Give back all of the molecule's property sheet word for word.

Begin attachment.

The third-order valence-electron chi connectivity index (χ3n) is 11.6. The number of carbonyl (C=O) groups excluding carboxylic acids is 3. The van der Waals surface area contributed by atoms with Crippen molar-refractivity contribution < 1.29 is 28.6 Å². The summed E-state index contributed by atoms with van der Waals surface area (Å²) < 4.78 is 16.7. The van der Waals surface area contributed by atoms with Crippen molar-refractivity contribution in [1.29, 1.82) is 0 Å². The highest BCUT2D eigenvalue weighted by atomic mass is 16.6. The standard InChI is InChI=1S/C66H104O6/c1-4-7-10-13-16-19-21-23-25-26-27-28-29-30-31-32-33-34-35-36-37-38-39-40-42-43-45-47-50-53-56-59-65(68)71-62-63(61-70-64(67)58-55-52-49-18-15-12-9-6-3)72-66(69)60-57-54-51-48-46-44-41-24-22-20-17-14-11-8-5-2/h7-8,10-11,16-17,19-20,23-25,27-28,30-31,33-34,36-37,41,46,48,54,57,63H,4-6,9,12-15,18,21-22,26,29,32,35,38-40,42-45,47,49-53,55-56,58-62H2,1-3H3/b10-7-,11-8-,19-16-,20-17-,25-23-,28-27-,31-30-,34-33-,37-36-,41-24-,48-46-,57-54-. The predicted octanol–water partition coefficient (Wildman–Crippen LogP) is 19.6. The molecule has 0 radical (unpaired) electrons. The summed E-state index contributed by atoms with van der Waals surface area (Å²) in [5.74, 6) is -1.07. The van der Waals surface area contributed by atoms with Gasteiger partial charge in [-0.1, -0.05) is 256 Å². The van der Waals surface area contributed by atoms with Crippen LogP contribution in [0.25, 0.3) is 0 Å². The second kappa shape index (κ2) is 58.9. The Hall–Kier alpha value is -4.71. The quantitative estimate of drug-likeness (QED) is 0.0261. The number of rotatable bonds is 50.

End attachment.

The third-order valence-electron chi connectivity index (χ3n) is 11.6. The number of carbonyl (C=O) groups excluding carboxylic acids is 3. The van der Waals surface area contributed by atoms with Crippen molar-refractivity contribution < 1.29 is 28.6 Å². The summed E-state index contributed by atoms with van der Waals surface area (Å²) < 4.78 is 16.7. The van der Waals surface area contributed by atoms with Crippen molar-refractivity contribution in [1.29, 1.82) is 0 Å². The highest BCUT2D eigenvalue weighted by atomic mass is 16.6. The standard InChI is InChI=1S/C66H104O6/c1-4-7-10-13-16-19-21-23-25-26-27-28-29-30-31-32-33-34-35-36-37-38-39-40-42-43-45-47-50-53-56-59-65(68)71-62-63(61-70-64(67)58-55-52-49-18-15-12-9-6-3)72-66(69)60-57-54-51-48-46-44-41-24-22-20-17-14-11-8-5-2/h7-8,10-11,16-17,19-20,23-25,27-28,30-31,33-34,36-37,41,46,48,54,57,63H,4-6,9,12-15,18,21-22,26,29,32,35,38-40,42-45,47,49-53,55-56,58-62H2,1-3H3/b10-7-,11-8-,19-16-,20-17-,25-23-,28-27-,31-30-,34-33-,37-36-,41-24-,48-46-,57-54-. The predicted octanol–water partition coefficient (Wildman–Crippen LogP) is 19.6. The molecule has 0 radical (unpaired) electrons. The summed E-state index contributed by atoms with van der Waals surface area (Å²) in [5.74, 6) is -1.07. The van der Waals surface area contributed by atoms with Gasteiger partial charge in [-0.1, -0.05) is 256 Å². The van der Waals surface area contributed by atoms with Crippen LogP contribution in [0.25, 0.3) is 0 Å². The second kappa shape index (κ2) is 58.9. The Hall–Kier alpha value is -4.71. The quantitative estimate of drug-likeness (QED) is 0.0261. The number of rotatable bonds is 50.